Anthony Fauci with President Trump on May 15. Photo: Drew Angerer/Getty Images

Anthony Fauci, the director of the National Institute for Allergy and Infectious Diseases, said in an interview with Stat News that his meetings with President Trump about the coronavirus have "dramatically decreased."

The big picture: Fauci, the nation's top infectious disease doctor and a key member of the White House's coronavirus task force, said he "was meeting with [the president] four times a week back, a month or so ago."

  • "We used to have task force meetings every single day, including Saturday and Sunday, and about 75% of the time after the task force meeting we’d meet with the president," Fauci said. "But as you probably noticed, that the task force meetings have not occurred as often lately."

Why it matters: The decline in Fauci's public appearances and meetings with Trump comes as the White House has sought to pivot to more of an economic message as states across the country continue to reopen. Axios reported in April that the top doctors on the task force would take a "back seat" to a more forward-looking, "what's next" message.

What he's saying: Fauci told Stat News he is cautiously optimistic about the development of a vaccine for the virus, saying it is an “aspirational," but "certainly doable" goal to have one by the end of the year. He also said he remains concerned about large gatherings of people as states reopen.

  • "I certainly have sensitivity for the need of the public to start getting to some form of normalization, given that we’ve been through more than three months of a very difficult time," Fauci said.
  • "But it’s a big country and the dynamics of the outbreak are different from one part of the country to another. If people want to get out, they’ve really got to gauge it with the level of the outbreak in their particular area."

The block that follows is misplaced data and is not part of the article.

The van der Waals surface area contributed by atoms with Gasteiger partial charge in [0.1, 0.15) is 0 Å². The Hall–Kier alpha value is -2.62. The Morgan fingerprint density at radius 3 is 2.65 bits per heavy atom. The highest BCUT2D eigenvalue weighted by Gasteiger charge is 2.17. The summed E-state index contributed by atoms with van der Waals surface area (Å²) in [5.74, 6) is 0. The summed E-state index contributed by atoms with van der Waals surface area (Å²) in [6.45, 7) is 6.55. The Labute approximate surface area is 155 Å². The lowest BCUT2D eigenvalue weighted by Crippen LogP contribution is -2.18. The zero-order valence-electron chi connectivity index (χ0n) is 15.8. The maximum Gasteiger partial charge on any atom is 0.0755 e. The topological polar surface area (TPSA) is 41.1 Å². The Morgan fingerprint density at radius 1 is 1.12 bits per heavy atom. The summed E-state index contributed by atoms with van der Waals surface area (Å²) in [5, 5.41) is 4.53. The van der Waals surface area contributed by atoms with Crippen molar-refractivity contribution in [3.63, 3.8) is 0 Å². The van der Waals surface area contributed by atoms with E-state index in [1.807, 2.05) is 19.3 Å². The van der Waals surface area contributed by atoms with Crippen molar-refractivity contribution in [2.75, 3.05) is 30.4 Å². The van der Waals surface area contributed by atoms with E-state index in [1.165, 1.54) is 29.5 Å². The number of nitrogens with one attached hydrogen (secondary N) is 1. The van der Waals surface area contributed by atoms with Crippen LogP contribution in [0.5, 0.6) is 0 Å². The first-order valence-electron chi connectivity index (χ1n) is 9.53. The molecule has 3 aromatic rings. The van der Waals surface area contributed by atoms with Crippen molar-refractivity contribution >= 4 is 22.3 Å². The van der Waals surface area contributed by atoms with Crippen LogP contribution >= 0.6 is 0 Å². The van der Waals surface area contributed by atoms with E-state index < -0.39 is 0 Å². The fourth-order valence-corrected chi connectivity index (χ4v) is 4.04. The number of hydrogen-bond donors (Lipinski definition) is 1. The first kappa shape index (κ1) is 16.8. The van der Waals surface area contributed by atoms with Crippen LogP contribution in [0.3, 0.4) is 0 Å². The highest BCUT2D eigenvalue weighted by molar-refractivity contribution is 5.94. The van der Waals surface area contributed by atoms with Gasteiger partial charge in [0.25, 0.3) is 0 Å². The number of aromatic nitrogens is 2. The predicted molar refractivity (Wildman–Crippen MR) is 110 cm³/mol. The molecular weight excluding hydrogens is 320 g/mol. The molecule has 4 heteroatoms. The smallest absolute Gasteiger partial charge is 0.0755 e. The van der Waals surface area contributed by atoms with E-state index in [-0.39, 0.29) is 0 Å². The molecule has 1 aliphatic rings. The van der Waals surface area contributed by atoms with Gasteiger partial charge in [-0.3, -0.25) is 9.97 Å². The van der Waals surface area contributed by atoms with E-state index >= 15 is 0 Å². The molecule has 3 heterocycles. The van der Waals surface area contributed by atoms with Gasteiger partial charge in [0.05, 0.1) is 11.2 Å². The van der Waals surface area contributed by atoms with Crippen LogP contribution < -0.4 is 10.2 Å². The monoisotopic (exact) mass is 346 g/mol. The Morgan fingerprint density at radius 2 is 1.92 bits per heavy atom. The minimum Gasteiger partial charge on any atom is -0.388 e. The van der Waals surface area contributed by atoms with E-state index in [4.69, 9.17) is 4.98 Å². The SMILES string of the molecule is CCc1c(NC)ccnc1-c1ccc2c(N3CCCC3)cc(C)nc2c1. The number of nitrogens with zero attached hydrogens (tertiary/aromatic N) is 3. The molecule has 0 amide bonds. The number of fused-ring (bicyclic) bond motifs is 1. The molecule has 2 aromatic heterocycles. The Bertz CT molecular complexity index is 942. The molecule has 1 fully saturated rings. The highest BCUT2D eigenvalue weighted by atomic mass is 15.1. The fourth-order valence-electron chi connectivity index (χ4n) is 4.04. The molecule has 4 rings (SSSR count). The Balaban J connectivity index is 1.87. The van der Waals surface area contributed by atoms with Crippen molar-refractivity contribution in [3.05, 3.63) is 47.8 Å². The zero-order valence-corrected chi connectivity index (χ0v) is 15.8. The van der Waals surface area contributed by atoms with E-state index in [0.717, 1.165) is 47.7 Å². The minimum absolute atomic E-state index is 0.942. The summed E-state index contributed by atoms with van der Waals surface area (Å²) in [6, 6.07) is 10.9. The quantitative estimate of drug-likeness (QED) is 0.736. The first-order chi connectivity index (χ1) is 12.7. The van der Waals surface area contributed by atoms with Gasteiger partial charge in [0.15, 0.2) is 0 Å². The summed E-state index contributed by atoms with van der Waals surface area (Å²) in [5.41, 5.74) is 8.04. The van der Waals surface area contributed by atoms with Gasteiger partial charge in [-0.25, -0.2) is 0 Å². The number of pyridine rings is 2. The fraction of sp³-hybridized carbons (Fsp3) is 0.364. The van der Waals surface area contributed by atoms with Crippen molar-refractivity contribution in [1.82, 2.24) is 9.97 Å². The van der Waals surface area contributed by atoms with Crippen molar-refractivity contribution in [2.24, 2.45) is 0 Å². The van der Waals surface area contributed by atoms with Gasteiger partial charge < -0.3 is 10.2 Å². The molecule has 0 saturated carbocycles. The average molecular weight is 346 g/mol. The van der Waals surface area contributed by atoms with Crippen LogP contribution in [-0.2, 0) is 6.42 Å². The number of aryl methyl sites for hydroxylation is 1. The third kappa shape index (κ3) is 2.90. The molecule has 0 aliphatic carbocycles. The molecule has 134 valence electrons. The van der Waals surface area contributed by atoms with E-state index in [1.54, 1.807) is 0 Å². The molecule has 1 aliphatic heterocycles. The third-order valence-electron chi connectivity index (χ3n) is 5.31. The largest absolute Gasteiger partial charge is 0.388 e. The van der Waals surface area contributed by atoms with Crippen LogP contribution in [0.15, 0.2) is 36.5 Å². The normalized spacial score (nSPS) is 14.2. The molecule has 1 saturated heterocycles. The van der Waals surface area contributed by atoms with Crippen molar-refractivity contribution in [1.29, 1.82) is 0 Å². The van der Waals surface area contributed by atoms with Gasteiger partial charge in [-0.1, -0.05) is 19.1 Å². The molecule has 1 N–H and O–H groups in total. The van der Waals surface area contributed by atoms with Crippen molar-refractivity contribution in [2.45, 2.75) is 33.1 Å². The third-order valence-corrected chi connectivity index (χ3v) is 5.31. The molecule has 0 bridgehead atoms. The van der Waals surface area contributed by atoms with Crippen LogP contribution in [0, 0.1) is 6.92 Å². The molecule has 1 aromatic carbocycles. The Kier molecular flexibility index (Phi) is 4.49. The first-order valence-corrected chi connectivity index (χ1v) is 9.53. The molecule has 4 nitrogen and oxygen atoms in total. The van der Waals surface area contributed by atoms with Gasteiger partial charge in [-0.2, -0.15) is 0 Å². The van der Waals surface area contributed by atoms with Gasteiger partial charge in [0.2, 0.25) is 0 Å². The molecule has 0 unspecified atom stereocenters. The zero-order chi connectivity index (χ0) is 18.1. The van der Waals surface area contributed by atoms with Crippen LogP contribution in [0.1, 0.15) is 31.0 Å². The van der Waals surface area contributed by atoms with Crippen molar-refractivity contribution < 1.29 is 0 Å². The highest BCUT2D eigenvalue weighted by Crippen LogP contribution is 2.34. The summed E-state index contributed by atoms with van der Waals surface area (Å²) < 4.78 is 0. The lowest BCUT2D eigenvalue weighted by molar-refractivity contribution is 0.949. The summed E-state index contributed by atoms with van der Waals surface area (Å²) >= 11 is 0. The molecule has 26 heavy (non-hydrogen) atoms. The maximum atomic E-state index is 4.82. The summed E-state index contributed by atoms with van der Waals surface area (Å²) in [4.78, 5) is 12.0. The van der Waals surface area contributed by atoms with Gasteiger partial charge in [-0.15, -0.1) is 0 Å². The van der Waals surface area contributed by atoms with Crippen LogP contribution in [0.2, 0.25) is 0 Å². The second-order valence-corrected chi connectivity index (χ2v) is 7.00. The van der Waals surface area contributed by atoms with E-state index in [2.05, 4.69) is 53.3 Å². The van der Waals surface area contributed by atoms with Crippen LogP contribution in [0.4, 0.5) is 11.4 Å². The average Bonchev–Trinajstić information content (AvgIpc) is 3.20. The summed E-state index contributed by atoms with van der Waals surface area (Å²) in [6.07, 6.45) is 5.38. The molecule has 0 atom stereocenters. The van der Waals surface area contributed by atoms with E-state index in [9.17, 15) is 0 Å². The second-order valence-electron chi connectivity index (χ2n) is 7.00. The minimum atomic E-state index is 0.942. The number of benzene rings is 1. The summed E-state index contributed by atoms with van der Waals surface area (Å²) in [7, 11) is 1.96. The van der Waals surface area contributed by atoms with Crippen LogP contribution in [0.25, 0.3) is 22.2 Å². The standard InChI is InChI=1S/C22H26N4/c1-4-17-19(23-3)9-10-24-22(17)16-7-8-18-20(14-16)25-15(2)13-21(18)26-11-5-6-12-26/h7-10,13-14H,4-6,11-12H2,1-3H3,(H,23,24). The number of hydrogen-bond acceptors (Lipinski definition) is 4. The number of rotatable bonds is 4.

• "When I see a situation where there is a region, a state, a city, a county where there’s a considerable amount of viral activity there, and you see people crowding around bars — and there were several pictures of that, that was quite striking over the last couple of days — or on boardwalks, where they’re very, very close to each other, I do get concerned."

Go deeper: Coronavirus still has a foothold in the South

Go deeper

Updated Oct 7, 2020 - Health

World coronavirus updates

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Data: The Center for Systems Science and Engineering at Johns Hopkins; Map: Axios Visuals

New Zealand now has active no coronavirus cases in the community after the final six people linked to the Auckland cluster recovered, the country's Health Ministry confirmed in an email Wednesday.

The big picture: The country's second outbreak won't officially be declared closed until there have been "no new cases for two incubation periods," the ministry said. Auckland will join the rest of NZ in enjoying no domestic restrictions from late Wednesday, Prime Minister Jacinda Ardern said, declaring that NZ had "beat the virus again."

Sep 8, 2020 - Politics & Policy

Biden campaign lays out standards for coronavirus vaccine transparency

Photo: Jim Watson/AFP via Getty Images

The Biden campaign called on President Trump on Tuesday to answer three specific questions before releasing a coronavirus vaccine, while simultaneously warning that Trump may seek to short-circuit the scientific process for the sake of his re-election. 

Why it matters: After Trump accused Joe Biden and Kamala Harris of being anti-vaxxers yesterday, the Biden campaign is trying to establish firm standards on what would allay its fears that Trump isn't accelerating a vaccine for political reasons. 

Sep 8, 2020 - Health

England to limit social gatherings to 6 as coronavirus cases surge

Photo: Dinendra Haria/SOPA Images/LightRocket via Getty Images

Group gatherings larger than six people will be banned in England as the country struggles with a rising number of coronavirus cases, the BBC reports.

Why it matters: England's deputy chief medical officer Jonathan Van Tam said this week that citizens had "relaxed too much" over the summer, warning of "a bumpy ride over the next few months" unless people started taking the virus seriously again.